Do no harm: Safeguarding children in sport
Setting aside development for a moment, lets just think about sport. According to the Oxford English Dictionary, sport is: “activity that you do for pleasure and that needs physical effort or skill, usually done in a special area and according to fixed rules."
I would argue that the first line is perhaps the most relevant and compelling: an activity you do for pleasure. What does this imply when thinking about sport for development?
Well first, activities need to be fun; participants need to be attracted to join in and enjoy themselves, so they want to stay engaged. But for something to be fun, there are other considerations:
- Is it fair? Do we play according to agreed rules?
- Is it inclusive? Does everyone have a chance to take part?
- Is it a quality experience? Is it pitched at the right level for age and ability? Are coaches trained in the sport and in how to coach people well?
- It it safe? Does taking part put participants at risk of non-accidental harm?
It’s this final point that sits at the heart of effective sport and development work. Unless those responsible for delivering sports activities first understand how they can prevent the risk of harm happening and also know how they will respond if something does go wrong, then all the other benefits that can be derived from taking part in sport may never be fully realised. Worse still, people may experience things that actively do them harm.
That is why in 2012, Unicef UK worked with organisations around the world, from across sectors spanning child protection, sport for development and elite sport, to develop the International Safeguards for Children in Sport. They aim to support anyone linked to sport to understand their risks to children, to take action to prevent those risks becoming reality and to respond effectively when harm occurs.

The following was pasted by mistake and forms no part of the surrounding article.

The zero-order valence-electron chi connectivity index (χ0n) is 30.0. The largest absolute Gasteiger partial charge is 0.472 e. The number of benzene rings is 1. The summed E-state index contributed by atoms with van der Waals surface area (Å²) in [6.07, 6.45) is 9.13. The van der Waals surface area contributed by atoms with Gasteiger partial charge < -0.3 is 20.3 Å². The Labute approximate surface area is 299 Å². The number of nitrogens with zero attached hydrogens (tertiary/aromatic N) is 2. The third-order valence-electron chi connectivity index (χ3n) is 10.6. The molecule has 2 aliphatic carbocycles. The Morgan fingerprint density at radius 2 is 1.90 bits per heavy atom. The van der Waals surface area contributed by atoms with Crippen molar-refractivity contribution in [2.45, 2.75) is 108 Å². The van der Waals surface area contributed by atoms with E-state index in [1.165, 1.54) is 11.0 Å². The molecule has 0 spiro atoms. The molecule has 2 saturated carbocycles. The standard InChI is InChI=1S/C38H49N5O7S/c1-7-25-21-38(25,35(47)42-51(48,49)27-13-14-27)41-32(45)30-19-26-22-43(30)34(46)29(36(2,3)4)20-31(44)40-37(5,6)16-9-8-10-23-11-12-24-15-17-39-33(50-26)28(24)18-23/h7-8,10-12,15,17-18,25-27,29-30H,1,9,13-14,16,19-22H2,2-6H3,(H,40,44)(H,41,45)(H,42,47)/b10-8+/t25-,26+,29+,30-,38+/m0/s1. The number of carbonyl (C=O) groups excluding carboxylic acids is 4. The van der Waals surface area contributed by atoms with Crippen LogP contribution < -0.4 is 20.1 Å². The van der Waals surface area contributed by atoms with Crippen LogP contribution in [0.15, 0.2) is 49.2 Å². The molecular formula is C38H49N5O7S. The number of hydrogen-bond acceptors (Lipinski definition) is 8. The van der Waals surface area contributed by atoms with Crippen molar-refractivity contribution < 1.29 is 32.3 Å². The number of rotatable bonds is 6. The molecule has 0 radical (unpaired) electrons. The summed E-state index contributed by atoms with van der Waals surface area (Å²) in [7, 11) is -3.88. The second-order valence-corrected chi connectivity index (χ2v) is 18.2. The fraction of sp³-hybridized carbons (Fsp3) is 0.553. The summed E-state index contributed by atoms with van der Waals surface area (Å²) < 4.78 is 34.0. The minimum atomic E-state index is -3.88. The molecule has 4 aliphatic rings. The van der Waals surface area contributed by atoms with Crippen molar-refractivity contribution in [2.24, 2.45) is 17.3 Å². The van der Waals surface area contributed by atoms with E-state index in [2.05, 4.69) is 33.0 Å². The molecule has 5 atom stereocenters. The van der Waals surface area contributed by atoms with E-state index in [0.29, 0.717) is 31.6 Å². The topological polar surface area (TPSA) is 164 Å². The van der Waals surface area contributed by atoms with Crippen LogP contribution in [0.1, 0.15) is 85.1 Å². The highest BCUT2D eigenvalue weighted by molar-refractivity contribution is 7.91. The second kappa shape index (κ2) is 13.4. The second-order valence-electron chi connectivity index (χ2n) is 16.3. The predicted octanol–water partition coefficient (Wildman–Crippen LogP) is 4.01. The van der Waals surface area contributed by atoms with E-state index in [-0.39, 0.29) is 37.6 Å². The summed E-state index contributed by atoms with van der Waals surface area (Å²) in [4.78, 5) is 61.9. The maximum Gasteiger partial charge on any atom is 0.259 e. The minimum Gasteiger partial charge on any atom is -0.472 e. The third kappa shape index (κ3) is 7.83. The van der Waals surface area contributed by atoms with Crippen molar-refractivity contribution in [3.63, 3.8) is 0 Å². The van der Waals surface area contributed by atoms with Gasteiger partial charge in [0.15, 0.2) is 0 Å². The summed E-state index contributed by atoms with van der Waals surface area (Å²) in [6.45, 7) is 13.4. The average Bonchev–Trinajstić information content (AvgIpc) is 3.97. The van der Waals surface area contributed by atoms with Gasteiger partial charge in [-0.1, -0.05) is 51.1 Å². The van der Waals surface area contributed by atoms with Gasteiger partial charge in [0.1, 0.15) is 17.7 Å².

This was a great start, a global framework to start the conversation about making sport safer and provide some guidance on things that would help organisations begin their safeguarding journey. But global guidance is only one part of the picture. Local understanding, local support and local champions are the things that makes the difference, that can help translate global guidelines into local action.
Near the end of 2019, a group of us got together in Trinidad to start to explore how to translate the International Safeguards to the Caribbean context. One example really brings to life why this contextualisation is so important.
Vaneisha Cadogan from the Barbados Olympic Committee was part of the co-creation team, and she was tasked with delivering a session on risk to Trinidadian sports organisations, to test the activities we had developed together.
Rather than refer to a table with headings about risk, ‘before’, ‘during’ and ‘after’ an activity, which we had previously used, she instead asked the group: "You’ve just heard the hurricane warning; it's coming in 3 days, what do you do?"
This immediately resonated with everyone present, and led to a nuanced activity, examining the preventative and reactive risk management that happens before, during and after a hurricane, exploring why things were done, and even referencing the different levels of preparation you would need for different categories of hurricane.
The participants immediately understood how to apply the same concept to their own work; for example, how best to understand and address the risks connected with a sports event. In bringing the concept to life by using such a familiar and relevant example, the participants that took part that day are now much better equipped to prevent harm from happening in sport, and to respond if it does.
What does this mean? Well ‘do no harm’ has to be our watchword, and using global guidance is a great place to start, but making it work in your context is the key. That is how we will move faster on our collective journey towards safer sport for children, and for everyone else who takes part.
Liz Twyford is a sports programme specialist at Unicef UK.